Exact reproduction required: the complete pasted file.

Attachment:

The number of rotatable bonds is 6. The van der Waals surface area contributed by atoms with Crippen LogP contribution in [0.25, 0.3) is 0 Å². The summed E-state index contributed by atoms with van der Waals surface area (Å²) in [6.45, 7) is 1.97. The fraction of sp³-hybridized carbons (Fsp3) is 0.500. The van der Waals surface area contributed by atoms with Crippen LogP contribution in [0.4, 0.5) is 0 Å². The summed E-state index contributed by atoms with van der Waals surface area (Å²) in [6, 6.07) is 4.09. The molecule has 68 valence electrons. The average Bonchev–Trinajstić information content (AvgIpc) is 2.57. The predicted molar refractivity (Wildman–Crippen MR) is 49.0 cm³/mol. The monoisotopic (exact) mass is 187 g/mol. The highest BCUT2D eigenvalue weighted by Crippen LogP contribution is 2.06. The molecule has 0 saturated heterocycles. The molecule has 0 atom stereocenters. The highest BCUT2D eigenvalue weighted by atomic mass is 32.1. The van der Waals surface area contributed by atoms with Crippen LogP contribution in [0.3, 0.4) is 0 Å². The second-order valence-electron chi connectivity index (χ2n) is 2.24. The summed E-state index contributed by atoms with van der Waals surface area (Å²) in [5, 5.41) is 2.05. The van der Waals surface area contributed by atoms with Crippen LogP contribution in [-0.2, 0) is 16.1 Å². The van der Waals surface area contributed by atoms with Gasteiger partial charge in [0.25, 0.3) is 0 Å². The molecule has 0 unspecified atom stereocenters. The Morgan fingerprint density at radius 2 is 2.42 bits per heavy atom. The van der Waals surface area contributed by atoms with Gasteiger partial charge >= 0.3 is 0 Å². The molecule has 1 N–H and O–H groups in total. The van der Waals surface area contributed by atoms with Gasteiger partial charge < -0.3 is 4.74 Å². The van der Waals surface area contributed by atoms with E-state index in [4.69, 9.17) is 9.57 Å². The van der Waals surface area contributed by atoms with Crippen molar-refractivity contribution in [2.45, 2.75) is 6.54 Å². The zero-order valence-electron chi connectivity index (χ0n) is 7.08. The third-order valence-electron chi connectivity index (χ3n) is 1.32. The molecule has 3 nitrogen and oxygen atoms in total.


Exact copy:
The number of rotatable bonds is 6. The van der Waals surface area contributed by atoms with Crippen LogP contribution in [0.25, 0.3) is 0 Å². The summed E-state index contributed by atoms with van der Waals surface area (Å²) in [6.45, 7) is 1.97. The fraction of sp³-hybridized carbons (Fsp3) is 0.500. The van der Waals surface area contributed by atoms with Crippen LogP contribution in [0.4, 0.5) is 0 Å². The summed E-state index contributed by atoms with van der Waals surface area (Å²) in [6, 6.07) is 4.09. The molecule has 68 valence electrons. The average Bonchev–Trinajstić information content (AvgIpc) is 2.57. The predicted molar refractivity (Wildman–Crippen MR) is 49.0 cm³/mol. The monoisotopic (exact) mass is 187 g/mol. The highest BCUT2D eigenvalue weighted by Crippen LogP contribution is 2.06. The molecule has 0 saturated heterocycles. The molecule has 0 atom stereocenters. The highest BCUT2D eigenvalue weighted by atomic mass is 32.1. The van der Waals surface area contributed by atoms with Crippen LogP contribution in [0.3, 0.4) is 0 Å². The second-order valence-electron chi connectivity index (χ2n) is 2.24. The summed E-state index contributed by atoms with van der Waals surface area (Å²) in [5, 5.41) is 2.05. The van der Waals surface area contributed by atoms with Crippen LogP contribution in [-0.2, 0) is 16.1 Å². The van der Waals surface area contributed by atoms with Gasteiger partial charge in [0.25, 0.3) is 0 Å². The molecule has 0 unspecified atom stereocenters. The Morgan fingerprint density at radius 2 is 2.42 bits per heavy atom. The van der Waals surface area contributed by atoms with Gasteiger partial charge >= 0.3 is 0 Å². The molecule has 1 N–H and O–H groups in total. The van der Waals surface area contributed by atoms with Gasteiger partial charge < -0.3 is 4.74 Å². The van der Waals surface area contributed by atoms with E-state index in [4.69, 9.17) is 9.57 Å². The van der Waals surface area contributed by atoms with Crippen molar-refractivity contribution in [2.45, 2.75) is 6.54 Å². The zero-order valence-electron chi connectivity index (χ0n) is 7.08. The third-order valence-electron chi connectivity index (χ3n) is 1.32. The molecule has 3 nitrogen and oxygen atoms in total.